Conventional wisdom is that giraffes avoid water
A Portsmouth academic has used mathematics and computer modelling to prove that giraffes can swim.
Whereas most large animals are extremely good swimmers, it has been accepted that giraffes are unable to swim or wade.
The authors of the new study hoped to test the theory by using a 'digital' giraffe rather than a real one.
No-one has ever seen a giraffe swim, but the results show they could - but would not be very good at it.
Dr Darren Naish, of the University of Portsmouth, was spurred on to find out if giraffes could swim after he took part in an online debate on the subject.
Working with Dr Donald Henderson, of the Royal Tyrrell Museum of Palaeontology in Canada, the pair built on previous work of Dr Henderson who had created a digital model of a giraffe, and had also tested the buoyancy of various computer generated models of animals.
The new study resulted from the logical decision to see what happened when a 'digital giraffe' was placed in 'digital water'. The new study is published in the Journal of Theoretical Biology.
Dr Naish said: "Many previous studies have claimed that giraffes cannot swim and that they avoid water like the plague, even in an emergency, but we wanted to put the theory to the test in proper controlled experiments."
Creating a digital giraffe involved numerous calculations on giraffe weight, mass, size, shape, lung capacity and centre of gravity. Calculations were made to discover rotation, flotation and the external surface area of a giraffe compared to a horse.
The study showed giraffes would float in a peculiar manner
The authors found that a full-sized adult giraffe would become buoyant in 2.8m of water. Giraffes can wade across bodies of water that are shallower.
Dr Henderson insists: "The idea that giraffes are poor waders or will not cross rivers is untrue and there are no obvious reasons why giraffes might be more prone to sinking than other animals."
But after becoming buoyant, a giraffe would be unstable in the water due to its long, heavy legs, short body and long neck.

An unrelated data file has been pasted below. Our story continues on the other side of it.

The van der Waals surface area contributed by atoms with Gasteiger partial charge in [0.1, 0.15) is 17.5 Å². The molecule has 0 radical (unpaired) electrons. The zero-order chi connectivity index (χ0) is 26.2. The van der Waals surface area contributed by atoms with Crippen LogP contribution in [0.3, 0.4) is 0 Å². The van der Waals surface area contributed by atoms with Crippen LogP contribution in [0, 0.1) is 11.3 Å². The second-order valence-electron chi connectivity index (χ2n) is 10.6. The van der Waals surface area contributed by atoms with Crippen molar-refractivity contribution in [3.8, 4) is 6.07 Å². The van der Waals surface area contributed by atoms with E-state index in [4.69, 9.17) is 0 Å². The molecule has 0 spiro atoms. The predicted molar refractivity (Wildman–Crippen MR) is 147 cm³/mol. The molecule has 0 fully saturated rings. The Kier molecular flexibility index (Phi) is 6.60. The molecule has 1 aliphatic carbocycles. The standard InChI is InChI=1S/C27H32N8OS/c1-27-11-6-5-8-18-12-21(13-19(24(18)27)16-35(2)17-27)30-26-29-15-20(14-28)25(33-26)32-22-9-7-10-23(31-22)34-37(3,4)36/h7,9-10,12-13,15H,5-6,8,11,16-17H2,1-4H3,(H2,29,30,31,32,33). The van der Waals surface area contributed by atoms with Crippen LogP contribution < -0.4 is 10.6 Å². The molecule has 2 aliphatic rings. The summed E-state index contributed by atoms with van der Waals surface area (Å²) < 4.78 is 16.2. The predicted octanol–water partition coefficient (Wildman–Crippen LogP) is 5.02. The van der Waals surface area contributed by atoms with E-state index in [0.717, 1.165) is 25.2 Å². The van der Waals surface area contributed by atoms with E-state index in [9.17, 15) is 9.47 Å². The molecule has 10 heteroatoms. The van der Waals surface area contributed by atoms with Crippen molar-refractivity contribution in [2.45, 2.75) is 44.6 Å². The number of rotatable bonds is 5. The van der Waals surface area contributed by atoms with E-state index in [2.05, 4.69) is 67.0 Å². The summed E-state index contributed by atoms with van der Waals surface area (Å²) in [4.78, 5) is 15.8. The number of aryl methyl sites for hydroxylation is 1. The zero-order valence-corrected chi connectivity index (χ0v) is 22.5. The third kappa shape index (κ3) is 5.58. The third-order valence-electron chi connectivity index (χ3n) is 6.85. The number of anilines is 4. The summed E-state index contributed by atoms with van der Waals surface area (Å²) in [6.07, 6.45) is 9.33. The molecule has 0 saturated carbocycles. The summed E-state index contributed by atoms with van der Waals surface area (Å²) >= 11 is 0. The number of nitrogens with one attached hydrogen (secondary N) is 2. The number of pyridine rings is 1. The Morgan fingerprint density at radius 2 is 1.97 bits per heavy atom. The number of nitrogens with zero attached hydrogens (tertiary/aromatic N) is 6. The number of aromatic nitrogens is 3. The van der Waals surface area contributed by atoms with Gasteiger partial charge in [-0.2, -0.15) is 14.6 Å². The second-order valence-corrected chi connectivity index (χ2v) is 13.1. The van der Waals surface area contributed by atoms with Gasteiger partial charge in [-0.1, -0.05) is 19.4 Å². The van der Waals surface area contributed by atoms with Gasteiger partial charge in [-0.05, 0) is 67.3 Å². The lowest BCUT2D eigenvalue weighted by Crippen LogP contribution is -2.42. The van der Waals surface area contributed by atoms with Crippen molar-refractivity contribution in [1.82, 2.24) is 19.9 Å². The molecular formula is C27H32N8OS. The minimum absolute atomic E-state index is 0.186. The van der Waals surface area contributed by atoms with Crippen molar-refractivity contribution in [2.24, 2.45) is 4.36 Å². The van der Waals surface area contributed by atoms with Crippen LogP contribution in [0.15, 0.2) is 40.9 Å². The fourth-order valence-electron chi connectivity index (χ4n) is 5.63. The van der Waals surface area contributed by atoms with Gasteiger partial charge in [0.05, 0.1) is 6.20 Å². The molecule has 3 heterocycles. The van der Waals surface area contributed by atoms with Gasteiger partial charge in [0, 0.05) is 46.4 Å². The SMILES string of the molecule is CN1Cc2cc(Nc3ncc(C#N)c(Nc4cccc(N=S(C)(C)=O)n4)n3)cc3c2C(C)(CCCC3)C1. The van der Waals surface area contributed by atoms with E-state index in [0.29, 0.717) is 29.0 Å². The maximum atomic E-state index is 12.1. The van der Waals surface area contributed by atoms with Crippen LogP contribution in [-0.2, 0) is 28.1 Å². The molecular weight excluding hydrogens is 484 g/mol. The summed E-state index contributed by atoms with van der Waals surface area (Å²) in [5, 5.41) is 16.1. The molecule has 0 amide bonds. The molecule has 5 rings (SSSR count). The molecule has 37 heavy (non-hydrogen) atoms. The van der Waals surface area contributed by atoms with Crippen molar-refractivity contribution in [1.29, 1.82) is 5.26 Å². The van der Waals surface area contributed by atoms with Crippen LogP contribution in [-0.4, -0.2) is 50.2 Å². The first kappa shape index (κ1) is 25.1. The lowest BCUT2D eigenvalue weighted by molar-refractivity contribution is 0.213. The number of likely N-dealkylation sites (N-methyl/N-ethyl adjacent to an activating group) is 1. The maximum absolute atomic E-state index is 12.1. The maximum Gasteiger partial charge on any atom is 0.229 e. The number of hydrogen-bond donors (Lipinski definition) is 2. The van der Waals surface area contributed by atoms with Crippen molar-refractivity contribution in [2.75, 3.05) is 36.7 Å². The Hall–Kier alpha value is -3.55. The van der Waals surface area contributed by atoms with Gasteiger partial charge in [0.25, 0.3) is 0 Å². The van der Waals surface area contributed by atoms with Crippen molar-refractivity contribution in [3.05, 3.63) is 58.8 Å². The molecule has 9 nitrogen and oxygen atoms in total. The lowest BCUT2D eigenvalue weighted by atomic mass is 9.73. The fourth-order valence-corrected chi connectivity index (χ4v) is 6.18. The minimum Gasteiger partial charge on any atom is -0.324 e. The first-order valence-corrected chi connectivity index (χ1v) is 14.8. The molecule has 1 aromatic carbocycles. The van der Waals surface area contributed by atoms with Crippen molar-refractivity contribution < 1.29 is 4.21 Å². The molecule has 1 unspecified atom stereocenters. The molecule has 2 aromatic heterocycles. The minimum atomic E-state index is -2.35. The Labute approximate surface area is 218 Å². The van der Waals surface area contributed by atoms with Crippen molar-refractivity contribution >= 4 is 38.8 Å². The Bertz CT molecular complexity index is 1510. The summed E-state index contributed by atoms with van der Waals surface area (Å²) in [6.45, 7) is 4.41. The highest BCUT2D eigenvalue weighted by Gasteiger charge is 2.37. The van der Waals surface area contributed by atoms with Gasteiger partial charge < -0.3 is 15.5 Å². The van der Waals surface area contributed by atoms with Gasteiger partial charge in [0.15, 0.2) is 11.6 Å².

The unusual shape of the giraffe meant that it floated in a peculiar manner, with the long front limbs pulling the body downwards.
This forced the neck to be held horizontally and mostly underneath the water surface, so the animal would have to hold its head upwards at an uncomfortable angle.
Giraffes have other handicaps in the water. Horses tend to swim by trotting in the water, similar to the way they move on land.
But giraffes move on land in an unusual way, moving their neck up and down in time with their limbs, and this important neck movement is not possible in the water.
This led to the conclusion that giraffes are probably very poor swimmers.
Giraffes also have 13% more surface area than a horse, mostly because of their longer legs, leading to greater drag.
A further complication is that larger animals have slower muscle contractions, making it difficult for a giraffe to paddle fast enough to move forward.
"Feasible" to swim
Dr Naish said: "Our models show that while it's feasible for a giraffe to swim, it is much harder than it is for a horse.
"It is fair to say that giraffes might be hesitant to enter the water knowing that they are at a decided disadvantage compared to being on solid ground."
While the team admit this research is unlikely to have many practical applications, they stress that that computer simulations of animals - rather than real animals - can sometimes be used to answer interesting questions.